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Kapka

[Canvas] Rendering images using atlas vs individual elements

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Hello, I would like to know if there is any difference (in performenc etc.)  when using atlas over the individual images to draw on canvas. 

In code example are shown these two approaches. 

Thank you!

// Example1 - individual images
let framePointer = 0
const animationFrames = [frame, frame2, frame3,...] // images are HTMLImageElements

//rendering
ctx.drawImage(animationFrames[framePointer], 0,0)
framePointer ++


// Example2 atlas
let atlasPointer = 0
const atlas = new Image()
atlas.src = 'atlas.png'
const atlasMap = [{x,y,width,heigth},...]

//rendering
let frameInfo = atlasMap[atlasPointer]
ctx.drawImage(
atlas,                 // HTMLImageElement
frameInfo.x,           //source x       
frameInfo.y,           //source y
frameInfo.width,       //source width
frameInfo,height,      //source height
0,                     //destination x
0,                     //destination y
frameInfo.width,       //destination width
frameInfo,height,      //destination heigth
)
atlasPointer ++

 

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I'll try to do a little benchmark here, but I don't believe it does. Hopefully someone with more experience will pop up!

An obvious advantage of atlases is that you can fetch many sprites with just one request, which is inherently good.

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if canvas is gpu-accelerated, you can see those operations in NVidia NView. Also, 5-6 years ago, people compared drawImage vs fillRect/pattern.

I think that it also has to be different in case your sprite is axis-aligned or not, analytical antialiasing should affect those things.

Edited by ivan.popelyshev

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There are some extra workflow benefits of using an atlas.  These might be more tangible than modern marginal blitting performance gains?

  • Separates concerns between what is a production asset (e.g. the raw png) and what is a build asset (e.g. a pngquanted atlas png representing a collection of production assets)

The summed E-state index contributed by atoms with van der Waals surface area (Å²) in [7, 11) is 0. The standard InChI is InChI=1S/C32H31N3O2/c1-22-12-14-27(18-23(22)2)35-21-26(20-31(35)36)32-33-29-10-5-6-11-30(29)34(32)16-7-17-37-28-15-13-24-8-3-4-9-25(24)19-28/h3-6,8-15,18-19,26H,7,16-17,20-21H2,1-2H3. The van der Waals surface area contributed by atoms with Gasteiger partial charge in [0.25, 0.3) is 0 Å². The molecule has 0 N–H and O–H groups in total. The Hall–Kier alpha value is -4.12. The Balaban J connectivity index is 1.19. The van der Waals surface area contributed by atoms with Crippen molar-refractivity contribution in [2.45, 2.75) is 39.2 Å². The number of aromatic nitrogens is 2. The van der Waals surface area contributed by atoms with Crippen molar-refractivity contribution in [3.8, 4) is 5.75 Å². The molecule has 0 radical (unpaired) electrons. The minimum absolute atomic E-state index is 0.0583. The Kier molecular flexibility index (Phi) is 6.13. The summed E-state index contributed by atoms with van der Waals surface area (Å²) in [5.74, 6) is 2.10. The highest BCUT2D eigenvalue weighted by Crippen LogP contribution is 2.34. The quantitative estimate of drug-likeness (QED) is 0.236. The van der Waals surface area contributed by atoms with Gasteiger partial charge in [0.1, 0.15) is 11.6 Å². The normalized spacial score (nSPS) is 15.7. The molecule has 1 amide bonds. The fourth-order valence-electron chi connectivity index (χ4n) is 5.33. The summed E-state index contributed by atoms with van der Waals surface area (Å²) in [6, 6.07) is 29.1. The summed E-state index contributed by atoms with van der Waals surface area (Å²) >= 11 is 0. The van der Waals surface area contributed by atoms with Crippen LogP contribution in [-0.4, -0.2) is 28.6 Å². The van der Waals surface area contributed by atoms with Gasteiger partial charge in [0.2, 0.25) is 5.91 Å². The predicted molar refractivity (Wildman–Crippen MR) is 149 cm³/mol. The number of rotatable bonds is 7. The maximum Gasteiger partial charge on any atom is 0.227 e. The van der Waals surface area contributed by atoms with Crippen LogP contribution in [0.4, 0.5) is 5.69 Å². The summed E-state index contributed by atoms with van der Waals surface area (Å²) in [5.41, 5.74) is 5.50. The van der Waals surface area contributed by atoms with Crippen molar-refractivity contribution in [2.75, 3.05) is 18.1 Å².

• Reduces file volume, repository overheads and other potentially slow directory-listing-style issues (these can be painful when dealing with thousands, or tens of thousands of frames)
  • Can be faster to export from animation tooling, and easier to manage in code for technical animation (if using name based states and frame counts)
  • Represents a standard of sorts, which can allows animation artists and QA to test animations in other environments or applications independent to a game which may be work-in-progress
  • Reduces runtime network calls which can significantly improve loading performance for players (and therefore retention)
  • Can significantly reduce runtime-memory by using best-fit heuristics (e.g. removing most of the blank spaces around individual frames, or de-duplicating frames) - which can improve runtime performance dramatically if memory is otherwise exhausted

These can add up to sizeable development and runtime performance gains.  Drawback is that there's an extra step in the workflow, and potentially another license dependency / fee.  There are some capable free tool options, and the commercial tools are usually worth their price.

For our games we don't atlas "everything", and there's plenty of reasons why balance and case-by-case decision is important.  But we do favour atlases for animation collections.

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